Wiper Trouble

My driver’s-side wiper has a small split in the end – about an inch long. That means I need some new wipers in the near future, but nothing urgent. That’s until I discovered that there was a 3 inch split in the centre of the blade, hence more urgency required. Given that main Honda dealer prices for something as trivial as a wiper blade were likely to be vastly inflated, I braved the tarted-up Saxos and Corsas for my local Halfords.

Before I left the house, I looked at their clever online tool, which confidently predicts the required wiper size for your vehicle. Simply enter your registration number and up pops your vehicle make and model, along with a list of suitable wiper-blade products. Online it reckoned I needed 24” on the driver’s side, and 16” on the passenger’s side.

So off I pop to the local shop and decide to make certain by leafing through the little flip-book that they have. This is a more manual version of the online tool – you lookup your make and model, along with model year and it gives you the various options. This suggested I needed 26” on driver’s side, and 16” on the passenger’s side.

Standing looking confused, one of the shop “assistants” asked if I needed any help. The conversation went like this:

“Can I help you there sir?”

“Yeah – I’m replacing the wipers on my car and the online tool said one size, but the book says another and I’m not sure which one to get. Do you have a tape measure I could borrow and pop outside to measure it please?”

“Well we can have a look on the computer and see what that says.”

“My car is just outside and will only take a minute.”

“Nah – we’ll have a look at the computer.”

OK then – fine. I sighed and wandered over to his little kingdom of the oily parts desk. After giving him my registration, he went quiet.

“Hmmm. Hmmm. That’s odd. Hmmm.”

“Yes?”

“Well the Halfords parts are showing up as needing 24 inch and the Bosch parts are showing up as needing 26 inch. If I were you I would get the bigger one.”

“But the difference between them is an inch at either end and that could be the difference between catching and not catching.”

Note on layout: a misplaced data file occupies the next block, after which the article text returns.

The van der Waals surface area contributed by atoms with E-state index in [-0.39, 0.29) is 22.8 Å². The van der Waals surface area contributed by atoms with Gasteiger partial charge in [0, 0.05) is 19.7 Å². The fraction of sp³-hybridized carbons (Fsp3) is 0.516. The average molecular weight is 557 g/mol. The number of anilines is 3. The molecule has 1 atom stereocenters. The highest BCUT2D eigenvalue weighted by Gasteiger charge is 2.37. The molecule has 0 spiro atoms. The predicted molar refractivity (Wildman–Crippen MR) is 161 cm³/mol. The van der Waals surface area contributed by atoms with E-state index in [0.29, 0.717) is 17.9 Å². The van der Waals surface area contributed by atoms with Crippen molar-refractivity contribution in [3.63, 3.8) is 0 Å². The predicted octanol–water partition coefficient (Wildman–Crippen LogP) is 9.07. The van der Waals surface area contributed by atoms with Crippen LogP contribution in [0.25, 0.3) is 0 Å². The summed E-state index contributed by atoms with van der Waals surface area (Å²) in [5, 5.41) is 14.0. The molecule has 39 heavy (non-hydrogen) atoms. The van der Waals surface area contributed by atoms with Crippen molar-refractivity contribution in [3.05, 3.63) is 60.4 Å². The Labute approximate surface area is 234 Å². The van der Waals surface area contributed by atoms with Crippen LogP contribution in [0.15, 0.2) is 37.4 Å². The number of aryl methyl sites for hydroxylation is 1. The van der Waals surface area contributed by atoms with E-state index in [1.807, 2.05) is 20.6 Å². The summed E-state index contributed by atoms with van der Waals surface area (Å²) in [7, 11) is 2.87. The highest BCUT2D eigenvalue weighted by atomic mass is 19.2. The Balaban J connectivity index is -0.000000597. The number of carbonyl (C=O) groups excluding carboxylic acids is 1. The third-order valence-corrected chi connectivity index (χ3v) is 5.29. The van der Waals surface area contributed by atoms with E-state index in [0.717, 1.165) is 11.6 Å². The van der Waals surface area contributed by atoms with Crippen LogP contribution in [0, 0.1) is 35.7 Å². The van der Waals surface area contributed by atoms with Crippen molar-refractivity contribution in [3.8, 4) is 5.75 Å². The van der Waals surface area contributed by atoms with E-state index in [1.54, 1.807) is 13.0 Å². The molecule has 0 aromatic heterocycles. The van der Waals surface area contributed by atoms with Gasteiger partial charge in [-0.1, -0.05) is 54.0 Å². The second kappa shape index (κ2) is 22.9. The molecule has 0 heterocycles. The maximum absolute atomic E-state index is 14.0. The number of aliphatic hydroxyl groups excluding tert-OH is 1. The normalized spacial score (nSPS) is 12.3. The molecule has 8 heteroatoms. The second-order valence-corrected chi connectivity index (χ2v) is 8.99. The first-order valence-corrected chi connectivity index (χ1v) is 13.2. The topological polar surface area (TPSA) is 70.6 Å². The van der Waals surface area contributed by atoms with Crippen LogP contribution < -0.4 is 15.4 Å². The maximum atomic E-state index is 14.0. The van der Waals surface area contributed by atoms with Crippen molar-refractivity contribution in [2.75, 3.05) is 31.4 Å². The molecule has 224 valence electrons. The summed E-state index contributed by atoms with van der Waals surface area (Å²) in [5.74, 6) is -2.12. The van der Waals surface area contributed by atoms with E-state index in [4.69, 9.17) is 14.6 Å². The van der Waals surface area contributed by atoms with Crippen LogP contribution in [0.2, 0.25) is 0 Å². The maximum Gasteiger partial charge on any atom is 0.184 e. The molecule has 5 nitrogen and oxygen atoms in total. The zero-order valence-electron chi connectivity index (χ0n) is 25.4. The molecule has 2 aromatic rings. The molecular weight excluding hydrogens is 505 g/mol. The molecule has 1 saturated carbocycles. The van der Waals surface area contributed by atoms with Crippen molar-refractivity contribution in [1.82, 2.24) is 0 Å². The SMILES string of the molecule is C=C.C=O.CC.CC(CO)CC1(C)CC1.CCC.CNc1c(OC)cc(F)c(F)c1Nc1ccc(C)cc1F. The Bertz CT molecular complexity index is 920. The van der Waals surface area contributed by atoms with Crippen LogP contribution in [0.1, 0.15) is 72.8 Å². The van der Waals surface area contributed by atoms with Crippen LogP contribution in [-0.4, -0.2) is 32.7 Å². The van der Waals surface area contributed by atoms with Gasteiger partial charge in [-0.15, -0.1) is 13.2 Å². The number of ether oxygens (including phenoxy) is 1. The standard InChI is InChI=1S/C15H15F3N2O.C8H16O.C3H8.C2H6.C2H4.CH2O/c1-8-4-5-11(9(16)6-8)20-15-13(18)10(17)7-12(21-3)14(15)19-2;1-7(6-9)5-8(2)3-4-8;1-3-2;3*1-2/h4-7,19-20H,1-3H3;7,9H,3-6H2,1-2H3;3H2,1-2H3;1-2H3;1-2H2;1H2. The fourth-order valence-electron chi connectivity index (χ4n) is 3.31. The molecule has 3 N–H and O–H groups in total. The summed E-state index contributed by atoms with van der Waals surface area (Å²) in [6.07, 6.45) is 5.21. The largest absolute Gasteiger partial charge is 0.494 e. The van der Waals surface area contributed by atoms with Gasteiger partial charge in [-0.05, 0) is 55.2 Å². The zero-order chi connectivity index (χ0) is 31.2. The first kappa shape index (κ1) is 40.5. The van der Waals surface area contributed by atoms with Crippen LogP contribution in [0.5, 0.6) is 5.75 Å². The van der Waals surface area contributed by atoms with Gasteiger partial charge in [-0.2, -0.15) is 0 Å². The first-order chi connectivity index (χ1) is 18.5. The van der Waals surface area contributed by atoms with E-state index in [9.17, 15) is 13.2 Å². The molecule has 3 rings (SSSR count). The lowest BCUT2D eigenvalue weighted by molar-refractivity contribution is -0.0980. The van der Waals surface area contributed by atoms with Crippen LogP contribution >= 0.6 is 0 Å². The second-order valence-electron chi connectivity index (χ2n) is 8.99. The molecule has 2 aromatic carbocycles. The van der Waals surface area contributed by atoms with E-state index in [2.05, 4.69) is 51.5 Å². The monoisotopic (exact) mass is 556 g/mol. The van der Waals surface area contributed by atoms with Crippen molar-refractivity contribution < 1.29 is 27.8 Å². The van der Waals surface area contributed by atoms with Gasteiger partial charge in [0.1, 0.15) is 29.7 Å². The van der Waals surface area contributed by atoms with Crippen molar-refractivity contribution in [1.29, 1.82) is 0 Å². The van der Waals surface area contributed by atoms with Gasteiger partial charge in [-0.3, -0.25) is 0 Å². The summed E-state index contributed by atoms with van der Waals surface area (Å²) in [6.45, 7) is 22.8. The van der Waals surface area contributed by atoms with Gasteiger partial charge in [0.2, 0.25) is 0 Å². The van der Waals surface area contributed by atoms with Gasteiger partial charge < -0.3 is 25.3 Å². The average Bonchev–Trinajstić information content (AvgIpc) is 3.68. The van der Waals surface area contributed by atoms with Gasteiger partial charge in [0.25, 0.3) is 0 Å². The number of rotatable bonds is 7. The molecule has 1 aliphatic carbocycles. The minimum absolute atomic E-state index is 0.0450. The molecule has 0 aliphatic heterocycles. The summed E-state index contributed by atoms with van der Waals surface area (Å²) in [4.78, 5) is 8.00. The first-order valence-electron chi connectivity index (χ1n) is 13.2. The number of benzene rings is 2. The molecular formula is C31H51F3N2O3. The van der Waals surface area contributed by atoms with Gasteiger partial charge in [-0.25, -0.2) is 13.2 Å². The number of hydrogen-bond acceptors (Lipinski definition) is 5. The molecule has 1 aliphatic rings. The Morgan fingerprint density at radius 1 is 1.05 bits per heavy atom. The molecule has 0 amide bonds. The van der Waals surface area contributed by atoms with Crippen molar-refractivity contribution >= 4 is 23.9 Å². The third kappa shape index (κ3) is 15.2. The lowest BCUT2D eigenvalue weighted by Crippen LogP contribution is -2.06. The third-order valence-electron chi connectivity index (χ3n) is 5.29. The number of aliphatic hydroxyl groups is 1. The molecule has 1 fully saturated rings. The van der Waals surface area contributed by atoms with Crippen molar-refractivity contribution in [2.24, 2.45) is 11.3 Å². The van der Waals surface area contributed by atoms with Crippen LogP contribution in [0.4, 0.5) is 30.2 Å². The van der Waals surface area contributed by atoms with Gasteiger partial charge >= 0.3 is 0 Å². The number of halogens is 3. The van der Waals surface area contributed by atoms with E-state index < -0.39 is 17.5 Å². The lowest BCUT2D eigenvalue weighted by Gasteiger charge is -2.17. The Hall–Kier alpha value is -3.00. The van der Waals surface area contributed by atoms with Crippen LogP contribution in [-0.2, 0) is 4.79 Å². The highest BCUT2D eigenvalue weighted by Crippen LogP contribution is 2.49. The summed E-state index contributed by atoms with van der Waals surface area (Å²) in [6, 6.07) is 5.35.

“Well it depends on how far apart they are.”

At this point I was expecting someone to turn up with an honorary Physics degree from Oxford to pay testimony to his amazing spatial awareness. He then suggested we go outside and measure it, which I thought was a good plan, if a little late to the conversation.

It was late and there were only three cars in the (small) car-park: two of those probably belonged to staff because I didn’t see any other customers in there. Bearing in mind I had just given him the make, model and registration of my car, he asked me to point out which one it was.

He wandered round and measured 24” for the driver’s side. I needed to prompt him to check the passenger’s side. He measured that to be 15”.

He seemed quite put-out when I told him I was going to the main dealer because Halfords couldn’t get the sizes right.

I phoned the main dealer the following day and they promised £25 fitted for a proper Honda part. That was only just a little more than the Halfords’ own brand. When I went into the garage, they only charged me £21.73 fitted. And the service guy (who I trust) told me the Halfords ones don’t fit very well anyway.

All together: I can see clearly now with wipers on…

Window Shopping

The other evening, I spent a good 2 hours web browsing looking for a new car. Note that I am not changing my current 54 plate Honda Accord diesel, but like women go window shopping for bags, boots, and bracelets, I am window shopping for a new car.

It was probably prompted by the disappointingly early demise of the clutch on my current motor. 65k is not an acceptable distance for a modern clutch to last, but there we go. There is a glimmer at the end of the £500+ tunnel though – there’s lots of reports on the web of there being a manufacturing fault with clutches on Honda diesels and this causes premature failure, so there’s hope that Honda will replace it at a reduced cost.

The seed of doubt had been sown, however, and I went off to look around the internet for a virtual replacement. The basic premise of my next car would be that it would be:

  • relatively new (< 12 months) – this would take the major pain of depreciation off the car
  • low mileage – anything that’s done 25k in under a year is likely to have been lived in and hammered quite hard
  • diesel – for the fuel costs
  • estate – for the extra room we need

So let’s start looking round at what’s out there and why not start with another Accord? Well the latest Accord Tourer I just don’t like. I really do want to like it, but it just doesn’t look right, it tries to hard to be a 3-series / C-class / A4 rival and falls short by being too fussy and generally too Japanese. It’s also too expensive for what you get. That had been dismissed pretty much before I started clicking, so that was a no-brainer.

Alternatives then? I’ve really fancied a Volvo V70 for a while now and you can get a good one with a decent diesel engine for under £15k (their first-year depreciation is horrendous). But then I started reading around and considering some alternatives.